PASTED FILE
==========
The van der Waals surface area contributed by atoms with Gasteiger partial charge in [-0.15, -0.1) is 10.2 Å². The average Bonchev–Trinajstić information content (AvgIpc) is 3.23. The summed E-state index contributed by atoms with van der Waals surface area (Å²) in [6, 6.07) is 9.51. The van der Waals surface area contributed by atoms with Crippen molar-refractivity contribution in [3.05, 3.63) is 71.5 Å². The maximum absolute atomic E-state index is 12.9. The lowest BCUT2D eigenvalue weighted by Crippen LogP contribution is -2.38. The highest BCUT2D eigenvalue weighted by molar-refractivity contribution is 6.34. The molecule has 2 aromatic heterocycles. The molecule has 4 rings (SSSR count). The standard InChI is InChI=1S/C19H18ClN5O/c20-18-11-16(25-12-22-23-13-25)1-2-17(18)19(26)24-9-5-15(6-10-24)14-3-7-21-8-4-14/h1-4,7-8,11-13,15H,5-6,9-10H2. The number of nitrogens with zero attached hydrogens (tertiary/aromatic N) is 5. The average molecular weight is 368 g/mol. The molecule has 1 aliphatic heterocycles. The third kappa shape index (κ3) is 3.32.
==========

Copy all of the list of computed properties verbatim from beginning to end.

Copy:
The van der Waals surface area contributed by atoms with Gasteiger partial charge in [-0.15, -0.1) is 10.2 Å². The average Bonchev–Trinajstić information content (AvgIpc) is 3.23. The summed E-state index contributed by atoms with van der Waals surface area (Å²) in [6, 6.07) is 9.51. The van der Waals surface area contributed by atoms with Crippen molar-refractivity contribution in [3.05, 3.63) is 71.5 Å². The maximum absolute atomic E-state index is 12.9. The lowest BCUT2D eigenvalue weighted by Crippen LogP contribution is -2.38. The highest BCUT2D eigenvalue weighted by molar-refractivity contribution is 6.34. The molecule has 2 aromatic heterocycles. The molecule has 4 rings (SSSR count). The standard InChI is InChI=1S/C19H18ClN5O/c20-18-11-16(25-12-22-23-13-25)1-2-17(18)19(26)24-9-5-15(6-10-24)14-3-7-21-8-4-14/h1-4,7-8,11-13,15H,5-6,9-10H2. The number of nitrogens with zero attached hydrogens (tertiary/aromatic N) is 5. The average molecular weight is 368 g/mol. The molecule has 1 aliphatic heterocycles. The third kappa shape index (κ3) is 3.32.